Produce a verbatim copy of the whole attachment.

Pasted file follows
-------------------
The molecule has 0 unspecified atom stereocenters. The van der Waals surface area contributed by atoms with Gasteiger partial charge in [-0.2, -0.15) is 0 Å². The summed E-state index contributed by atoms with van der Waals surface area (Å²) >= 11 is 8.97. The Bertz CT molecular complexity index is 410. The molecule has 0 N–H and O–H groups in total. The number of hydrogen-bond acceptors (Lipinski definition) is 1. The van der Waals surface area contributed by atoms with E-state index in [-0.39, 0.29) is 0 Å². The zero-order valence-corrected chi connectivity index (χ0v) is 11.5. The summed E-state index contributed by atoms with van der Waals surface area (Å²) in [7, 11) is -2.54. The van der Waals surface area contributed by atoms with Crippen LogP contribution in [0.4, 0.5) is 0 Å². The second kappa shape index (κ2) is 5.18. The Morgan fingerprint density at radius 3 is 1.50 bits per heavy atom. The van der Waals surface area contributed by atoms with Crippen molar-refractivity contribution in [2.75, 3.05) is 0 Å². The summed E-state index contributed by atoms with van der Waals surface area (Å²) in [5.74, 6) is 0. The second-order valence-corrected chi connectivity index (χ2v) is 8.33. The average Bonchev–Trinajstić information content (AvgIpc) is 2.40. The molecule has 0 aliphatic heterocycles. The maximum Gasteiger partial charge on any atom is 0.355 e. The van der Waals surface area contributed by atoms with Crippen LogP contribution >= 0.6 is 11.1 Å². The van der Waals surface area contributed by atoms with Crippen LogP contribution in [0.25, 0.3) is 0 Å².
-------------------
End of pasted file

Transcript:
The molecule has 0 unspecified atom stereocenters. The van der Waals surface area contributed by atoms with Gasteiger partial charge in [-0.2, -0.15) is 0 Å². The summed E-state index contributed by atoms with van der Waals surface area (Å²) >= 11 is 8.97. The Bertz CT molecular complexity index is 410. The molecule has 0 N–H and O–H groups in total. The number of hydrogen-bond acceptors (Lipinski definition) is 1. The van der Waals surface area contributed by atoms with E-state index in [-0.39, 0.29) is 0 Å². The zero-order valence-corrected chi connectivity index (χ0v) is 11.5. The summed E-state index contributed by atoms with van der Waals surface area (Å²) in [7, 11) is -2.54. The van der Waals surface area contributed by atoms with Crippen LogP contribution in [0.4, 0.5) is 0 Å². The second kappa shape index (κ2) is 5.18. The Morgan fingerprint density at radius 3 is 1.50 bits per heavy atom. The van der Waals surface area contributed by atoms with Crippen molar-refractivity contribution in [2.75, 3.05) is 0 Å². The summed E-state index contributed by atoms with van der Waals surface area (Å²) in [5.74, 6) is 0. The second-order valence-corrected chi connectivity index (χ2v) is 8.33. The average Bonchev–Trinajstić information content (AvgIpc) is 2.40. The molecule has 0 aliphatic heterocycles. The maximum Gasteiger partial charge on any atom is 0.355 e. The van der Waals surface area contributed by atoms with Crippen LogP contribution >= 0.6 is 11.1 Å². The van der Waals surface area contributed by atoms with Crippen LogP contribution in [0.25, 0.3) is 0 Å².